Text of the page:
Hubble's law facts for kids

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Redshift
Absorption lines in the visible spectrum of a supercluster of distant galaxies (right), as compared to absorption lines in the optical spectrum of the Sun (left). Arrows indicate redshift. Wavelength increases up towards the red and beyond (frequency decreases).

Hubble's law or Lemaître's law is the name for the observation that:

  1. All objects observed in deep space have a doppler shift-measured velocity relative to Earth, and to each other;
  2. The doppler-shift-measured velocity of galaxies moving away from Earth, is proportional to their distance from the Earth and all other interstellar bodies.

In effect, the space-time volume of the observable universe is expanding and Hubble's law is the direct physical observation of this. It is the basis for believing in the expansion of the universe and is evidence often cited in support of the Big Bang model.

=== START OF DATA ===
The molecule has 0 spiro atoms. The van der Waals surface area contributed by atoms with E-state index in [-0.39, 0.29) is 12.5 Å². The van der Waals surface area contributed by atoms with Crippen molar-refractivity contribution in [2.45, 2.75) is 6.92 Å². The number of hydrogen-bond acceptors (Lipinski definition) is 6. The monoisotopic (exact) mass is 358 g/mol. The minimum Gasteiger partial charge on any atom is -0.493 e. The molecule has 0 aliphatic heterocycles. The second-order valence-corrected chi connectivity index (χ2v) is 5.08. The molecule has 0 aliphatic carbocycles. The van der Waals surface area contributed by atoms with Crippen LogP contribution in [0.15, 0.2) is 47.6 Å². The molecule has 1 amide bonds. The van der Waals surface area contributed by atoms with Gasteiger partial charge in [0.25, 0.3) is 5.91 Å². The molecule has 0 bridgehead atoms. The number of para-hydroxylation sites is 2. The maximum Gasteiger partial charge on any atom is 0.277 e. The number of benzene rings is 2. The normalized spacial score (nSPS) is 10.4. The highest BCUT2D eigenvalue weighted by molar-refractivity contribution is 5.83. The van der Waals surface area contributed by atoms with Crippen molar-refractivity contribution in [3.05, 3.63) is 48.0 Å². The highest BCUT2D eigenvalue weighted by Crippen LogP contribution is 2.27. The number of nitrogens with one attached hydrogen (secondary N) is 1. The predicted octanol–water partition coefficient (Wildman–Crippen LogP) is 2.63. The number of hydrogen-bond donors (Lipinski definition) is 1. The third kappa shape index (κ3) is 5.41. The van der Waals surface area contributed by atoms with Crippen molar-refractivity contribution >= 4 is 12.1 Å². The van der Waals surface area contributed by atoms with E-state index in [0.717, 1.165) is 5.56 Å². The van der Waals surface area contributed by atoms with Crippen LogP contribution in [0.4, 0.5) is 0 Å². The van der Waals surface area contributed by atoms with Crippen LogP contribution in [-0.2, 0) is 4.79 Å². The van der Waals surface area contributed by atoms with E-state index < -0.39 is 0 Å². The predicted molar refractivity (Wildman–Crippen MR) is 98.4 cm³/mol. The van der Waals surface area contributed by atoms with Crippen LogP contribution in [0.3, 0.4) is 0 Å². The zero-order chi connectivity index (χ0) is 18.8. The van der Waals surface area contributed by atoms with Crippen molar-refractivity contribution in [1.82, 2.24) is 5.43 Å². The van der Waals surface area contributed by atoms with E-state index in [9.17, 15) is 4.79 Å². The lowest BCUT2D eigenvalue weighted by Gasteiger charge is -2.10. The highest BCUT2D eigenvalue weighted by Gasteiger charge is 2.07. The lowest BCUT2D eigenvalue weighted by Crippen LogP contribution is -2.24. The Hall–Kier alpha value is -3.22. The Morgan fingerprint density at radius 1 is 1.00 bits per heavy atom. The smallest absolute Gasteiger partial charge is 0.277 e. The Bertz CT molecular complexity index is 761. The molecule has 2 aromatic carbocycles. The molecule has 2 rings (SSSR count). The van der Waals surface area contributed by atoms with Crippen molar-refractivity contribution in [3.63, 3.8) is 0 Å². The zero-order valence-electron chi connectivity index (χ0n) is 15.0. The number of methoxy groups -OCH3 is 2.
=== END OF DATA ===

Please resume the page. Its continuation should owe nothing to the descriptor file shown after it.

Although widely attributed to Edwin Hubble, the law was first derived from the General Relativity equations by Georges Lemaître in a 1927 article. There he proposed that the Universe is expanding, and suggested a value for the rate of expansion, now called the Hubble constant. Two years later Edwin Hubble confirmed the existence of that law and determined a more accurate value for the constant that now bears his name. The recession velocity of the objects was inferred from their redshifts, many measured earlier by Vesto Slipher in 1917 and related to velocity by him.

The law is often expressed by the equation v = H0D, with H0 the constant of proportionality (the Hubble constant) between the "proper distance" D to a galaxy and its velocity v (see Uses of the proper distance). H0 is usually quoted in (km/s)/Mpc, which gives the speed in km/s of a galaxy 1 megaparsec (3.09×1019 km) away. The reciprocal of H0 is the Hubble time.

A recent 2011 estimate of the Hubble constant, which used a new infrared camera on the Hubble Space Telescope (HST) to measure the distance and redshift for a collection of astronomical objects, gives a value of H0 = 73.8 ± 2.4 (km/s)/Mpc. An alternate approach using data from galactic clusters gave a value of H0 = 67.0 ± 3.2 (km/s)/Mpc.

A number of other methods have been used, giving figures between 70 and 72 (km/s)/Mpc. A recent (2016) method using the oldest light in the universe suggests the Hubble Constant value was 66.53km/s per megaparsec soon after the expansion began. This implies that the rate of expansion has been increasing.

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